Documents of 20th-century Latin American and Latino Art

www.mfah.org Home

IcaadocsArchive

Document first page thumbnail
  • ICAA Record ID
    1110671
    TITLE
    Lasar Segall II
    NOTES

    Publicado originalmente em:

    A Manhã, Rio de Janeiro, 27 maio 1951. Letras e Artes.

    DESCRIPTION
    3p.
    LANGUAGES
    Portuguese
    TYPE AND GENRE
    Book/pamphlet article – Crítica de arte
    BIBLIOGRAPHIC CITATION
    MENDES, Murilo. Lasar Segall II. In: MILLER, Álvaro et al. Lasar Segall: antologia de textos nacionais sobre a obra e o artista. Rio de Janeiro: Funarte, 1982. p.58-60.
    TOPIC DESCRIPTORS
    NAME DESCRIPTORS
    GEOGRAPHIC DESCRIPTORS
Editorial Categories [?]
Synopsis

In this article, the writer Murilo Mendes discusses the balance between social content and visual art values he sees in the paintings of Lasar Segall. Mendes underscores the artist’s independence from schools and aesthetic fashions, stating that the formal aspects of Segall’s paintings are the result of his sincere commitment to their human subjects. Segall is a painter of the modern diaspora; his works focus mainly on persecuted people and their migrations. Mendes refers to the simplicity and sense of timelessness he sees in these paintings, and suggests that balance and order are an expression of the artist’s inherent philosophical and religious traditions.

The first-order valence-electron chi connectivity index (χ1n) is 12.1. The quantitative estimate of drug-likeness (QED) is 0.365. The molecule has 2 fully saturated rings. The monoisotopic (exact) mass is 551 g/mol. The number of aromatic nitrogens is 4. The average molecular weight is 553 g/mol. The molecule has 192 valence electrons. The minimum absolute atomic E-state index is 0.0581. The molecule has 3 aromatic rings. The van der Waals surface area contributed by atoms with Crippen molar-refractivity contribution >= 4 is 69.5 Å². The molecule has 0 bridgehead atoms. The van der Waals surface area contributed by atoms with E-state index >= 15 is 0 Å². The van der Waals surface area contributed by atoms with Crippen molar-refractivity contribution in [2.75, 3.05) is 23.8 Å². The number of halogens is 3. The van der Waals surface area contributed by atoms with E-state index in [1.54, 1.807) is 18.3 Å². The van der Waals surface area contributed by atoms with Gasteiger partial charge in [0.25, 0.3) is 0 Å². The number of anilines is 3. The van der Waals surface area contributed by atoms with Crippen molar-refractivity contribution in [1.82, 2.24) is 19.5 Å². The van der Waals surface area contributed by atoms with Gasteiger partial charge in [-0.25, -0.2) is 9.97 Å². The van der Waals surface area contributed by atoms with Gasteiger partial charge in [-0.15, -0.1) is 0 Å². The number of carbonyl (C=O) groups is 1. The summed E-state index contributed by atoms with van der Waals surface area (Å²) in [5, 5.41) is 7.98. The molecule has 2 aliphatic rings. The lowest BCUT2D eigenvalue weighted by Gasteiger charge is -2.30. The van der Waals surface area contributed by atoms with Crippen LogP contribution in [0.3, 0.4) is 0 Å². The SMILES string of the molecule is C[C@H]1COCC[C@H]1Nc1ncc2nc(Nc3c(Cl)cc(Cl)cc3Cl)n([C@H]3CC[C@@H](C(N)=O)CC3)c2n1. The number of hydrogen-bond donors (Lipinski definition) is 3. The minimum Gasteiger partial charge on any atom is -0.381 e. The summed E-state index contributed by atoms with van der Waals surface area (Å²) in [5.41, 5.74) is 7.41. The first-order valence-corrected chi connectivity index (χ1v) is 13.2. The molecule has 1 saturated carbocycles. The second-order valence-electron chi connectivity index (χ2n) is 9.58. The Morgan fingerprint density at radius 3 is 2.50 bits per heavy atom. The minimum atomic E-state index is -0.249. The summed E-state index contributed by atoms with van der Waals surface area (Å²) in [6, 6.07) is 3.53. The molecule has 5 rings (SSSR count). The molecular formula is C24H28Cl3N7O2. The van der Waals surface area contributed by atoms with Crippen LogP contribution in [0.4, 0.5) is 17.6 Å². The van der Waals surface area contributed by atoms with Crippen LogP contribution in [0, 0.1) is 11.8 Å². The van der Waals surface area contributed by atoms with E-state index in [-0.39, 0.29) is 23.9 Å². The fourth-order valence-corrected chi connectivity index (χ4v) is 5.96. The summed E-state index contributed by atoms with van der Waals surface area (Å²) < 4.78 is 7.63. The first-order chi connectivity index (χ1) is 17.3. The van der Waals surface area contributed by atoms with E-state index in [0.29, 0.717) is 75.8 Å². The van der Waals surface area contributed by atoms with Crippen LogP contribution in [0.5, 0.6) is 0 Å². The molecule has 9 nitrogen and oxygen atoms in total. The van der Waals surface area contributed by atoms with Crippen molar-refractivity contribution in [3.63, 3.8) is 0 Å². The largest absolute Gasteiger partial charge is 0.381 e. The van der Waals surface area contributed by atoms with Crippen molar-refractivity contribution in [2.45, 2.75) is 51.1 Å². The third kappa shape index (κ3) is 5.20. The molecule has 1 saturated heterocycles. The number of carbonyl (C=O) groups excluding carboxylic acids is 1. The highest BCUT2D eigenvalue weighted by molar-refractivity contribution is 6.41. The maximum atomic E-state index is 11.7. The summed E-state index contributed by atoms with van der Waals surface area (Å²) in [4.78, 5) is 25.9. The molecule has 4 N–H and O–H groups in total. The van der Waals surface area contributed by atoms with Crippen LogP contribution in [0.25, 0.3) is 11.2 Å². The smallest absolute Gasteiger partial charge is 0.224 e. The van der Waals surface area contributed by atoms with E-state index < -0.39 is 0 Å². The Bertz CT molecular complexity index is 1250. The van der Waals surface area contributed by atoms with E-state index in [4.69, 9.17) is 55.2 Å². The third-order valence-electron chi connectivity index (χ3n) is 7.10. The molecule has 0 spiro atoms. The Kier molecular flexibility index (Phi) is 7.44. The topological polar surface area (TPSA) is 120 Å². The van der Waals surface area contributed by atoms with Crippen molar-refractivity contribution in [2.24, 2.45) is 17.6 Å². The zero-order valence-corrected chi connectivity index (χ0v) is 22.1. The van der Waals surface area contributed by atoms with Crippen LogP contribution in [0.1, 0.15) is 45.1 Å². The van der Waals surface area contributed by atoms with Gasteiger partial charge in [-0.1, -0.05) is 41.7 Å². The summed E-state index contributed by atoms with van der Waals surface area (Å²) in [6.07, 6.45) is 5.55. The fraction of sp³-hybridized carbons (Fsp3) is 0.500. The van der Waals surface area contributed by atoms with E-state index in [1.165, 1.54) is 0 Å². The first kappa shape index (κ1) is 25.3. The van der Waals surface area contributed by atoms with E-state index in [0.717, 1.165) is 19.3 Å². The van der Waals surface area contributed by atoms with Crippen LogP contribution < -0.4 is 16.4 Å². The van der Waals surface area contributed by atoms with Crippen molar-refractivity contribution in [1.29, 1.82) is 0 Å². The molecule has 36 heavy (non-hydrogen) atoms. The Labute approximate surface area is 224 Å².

Leia esta sinopse em português
Synopsis

O texto crítico comenta o equilíbrio entre conteúdos sociais e valores plásticos na obra do pintor Lasar Segall. O escritor Murilo Mendes afirma a independência do artista em relação a escolas e modas estéticas. Considera que os aspectos formais de seu trabalho provêm de um compromisso sincero com os conteúdos humanos que expressa. Segall é o pintor da diáspora moderna, seus temas centrais são populações perseguidas e imigrantes. Aponta a sobriedade e o sentido de perenidade da obra, afirmando que o equilíbrio e a ordenação que a caracterizam estão relacionados às tradições filosóficas e religiosas seguidas pelo artista.

Revert to English synopsis
Annotations

This is one of the three articles about Lasar Segall’s paintings published by the writer Murilo Mendes in the Rio de Janeiro newspaper A Manhã in 1951. Mendes highlights the painter’s consuming interest in the diaspora experience and mentions works that focus on war, pogroms (persecution of the Jews), and the suffering endured by immigrants in Brazil. Mendes notes the religious overtones of Segall’s work by acknowledging his Semitic origins, which according to the writer, are what give his work its somber tone.

 

Lasar Segall (1891–1957) was born in Vilnius, Lithuania, where his family was part of the Jewish community. He enrolled in the School of Applied Arts in Berlin, and in the early years of the century, spent time at the Academy of Fine Arts. In 1912 he traveled to Brazil, where his siblings were already living. The Centro de Ciências e Artes de Campinas (SP) bought one of his paintings, Cabeça de menina russa (1908). He returned to Europe during the First World War and with a group of German painters (such as Otto Dix) he cofounded the Dresdner Sezession–Gruppe 1919. After an exhibition of Russian art in Hanover in 1921, he became friends with Kandinsky. In 1923, he returned to Brazil. He painted a mural at the Pavilhão de Arte Moderna, a meeting place for artists and intellectuals at the home of the great promoter of the Semana de Arte Moderna of 1922, Mrs. Olivia Guedes Penteado.